CPC Corporation

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CPC Corporation, Taiwan
CPC
Native name
台灣中油股份有限公司
Joint-stock company (State-owned enterprise)
IndustryOil and gas
Founded1 June 1946 (1946-06-01)
Headquarters,
Key people
Tai Chein (Chairman)
ProductsPetroleum
Natural gas
Gasoline
RevenueTWD 1,187.7 billion (2013)
Number of employees
14,787
ParentMinistry of Economic Affairs
SubsidiariesCPC Corporation, Taiwan-Libya Branch
Websiteen.cpc.com.tw

CPC Corporation, Taiwan (Chinese: 台灣中油, literally Taiwan Chinese Petroleum) is a state-owned petroleum, natural gas, and gasoline company in Taiwan and is the core of the Taiwanese petrochemicals industry.

History[edit]

CPC was founded on 1 June 1946 in Shanghai as Chinese Petroleum Corporation (中國石油) by the government of the Republic of China (ROC, then on Mainland China). With the Kuomintang's retreat to Taiwan after the Chinese Civil War, CPC was transferred from the Council of Resources to the Ministry of Economic Affairs. The company merged all relevant facilities and companies (Japanese 6th Naval Fuel Depot, Teikoku Oil, Nippon Oil, etc.) in Taiwan. Its main businesses include surveying, extracting, refining, transporting, and selling petroleum. It also produces various chemicals and has retail outlets all over Taiwan. CPC's fixing of petrol prices helped Taiwan through the 1970s Energy Crisis[citation needed].

Taiwan's petroleum industry was a CPC monopoly prior to June 1996. However, deregulation allowed the establishment of privately owned and operated petroleum refinery enterprises, leading to Formosa Plastics Group's launch of Formosa Petrochemical Corporation (台塑石化). In February 2007, the company's board approved name change to "CPC Corporation Taiwan" and the Chinese name from 中國石油 to 台灣中油.[1] This was to avoid confusion with PetroChina, the China state-run corporation which also has the Chinese name 中國石油, and was part of government efforts to desinicize Taiwanese entities which have "China" their names. However, the Kuomintang political party argued that the name change is not valid because no legislation was passed in the legislature to support it. KMT believes that the approval of the Legislative Yuan is required before a state-owned company can change its name.[2]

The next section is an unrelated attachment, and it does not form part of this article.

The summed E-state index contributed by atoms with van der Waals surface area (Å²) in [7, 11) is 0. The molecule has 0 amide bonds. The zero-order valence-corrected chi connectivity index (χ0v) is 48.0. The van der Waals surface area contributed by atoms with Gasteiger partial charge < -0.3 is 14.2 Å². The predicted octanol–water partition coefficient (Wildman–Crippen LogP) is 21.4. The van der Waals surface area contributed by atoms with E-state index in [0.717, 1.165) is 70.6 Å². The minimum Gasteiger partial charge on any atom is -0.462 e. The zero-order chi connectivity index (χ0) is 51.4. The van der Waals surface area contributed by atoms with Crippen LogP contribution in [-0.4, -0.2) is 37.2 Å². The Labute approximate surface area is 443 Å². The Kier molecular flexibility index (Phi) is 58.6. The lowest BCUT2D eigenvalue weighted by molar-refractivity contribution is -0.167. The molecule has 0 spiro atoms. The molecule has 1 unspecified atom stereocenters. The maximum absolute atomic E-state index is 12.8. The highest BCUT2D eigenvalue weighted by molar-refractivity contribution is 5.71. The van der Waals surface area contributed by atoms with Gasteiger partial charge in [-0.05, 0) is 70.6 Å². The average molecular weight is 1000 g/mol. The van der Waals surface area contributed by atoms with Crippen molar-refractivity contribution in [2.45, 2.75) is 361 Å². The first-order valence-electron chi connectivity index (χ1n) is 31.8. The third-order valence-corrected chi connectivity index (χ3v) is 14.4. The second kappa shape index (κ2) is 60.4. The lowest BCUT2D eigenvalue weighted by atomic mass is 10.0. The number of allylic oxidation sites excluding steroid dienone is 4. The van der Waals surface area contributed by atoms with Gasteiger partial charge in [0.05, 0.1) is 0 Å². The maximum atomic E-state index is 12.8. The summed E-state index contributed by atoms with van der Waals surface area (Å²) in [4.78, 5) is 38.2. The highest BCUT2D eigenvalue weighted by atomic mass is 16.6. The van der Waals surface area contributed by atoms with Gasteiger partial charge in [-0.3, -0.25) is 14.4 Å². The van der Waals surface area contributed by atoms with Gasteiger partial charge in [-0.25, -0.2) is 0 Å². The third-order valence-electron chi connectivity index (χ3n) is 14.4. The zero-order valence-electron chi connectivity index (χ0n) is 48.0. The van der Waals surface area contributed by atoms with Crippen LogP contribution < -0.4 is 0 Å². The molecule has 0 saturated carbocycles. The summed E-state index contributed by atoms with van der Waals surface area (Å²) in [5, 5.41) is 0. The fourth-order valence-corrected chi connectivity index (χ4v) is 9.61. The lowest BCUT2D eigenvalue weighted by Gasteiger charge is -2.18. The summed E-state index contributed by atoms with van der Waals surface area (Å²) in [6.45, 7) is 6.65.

Chairpersons[edit]

See also[edit]

References[edit]

  1. ^ Central News Agency - Republic of China (Taiwan) (2007-02-10), Name Change Of CPC To Take Effect Immediately: Economics Minister
  2. ^ Shan, Shelley; Lin, Jackie; Chuang, Jimmy; Shih, Hsiu-chuan (2007-02-13), "Postal service, oil refiner change names", Taipei Times

External links[edit]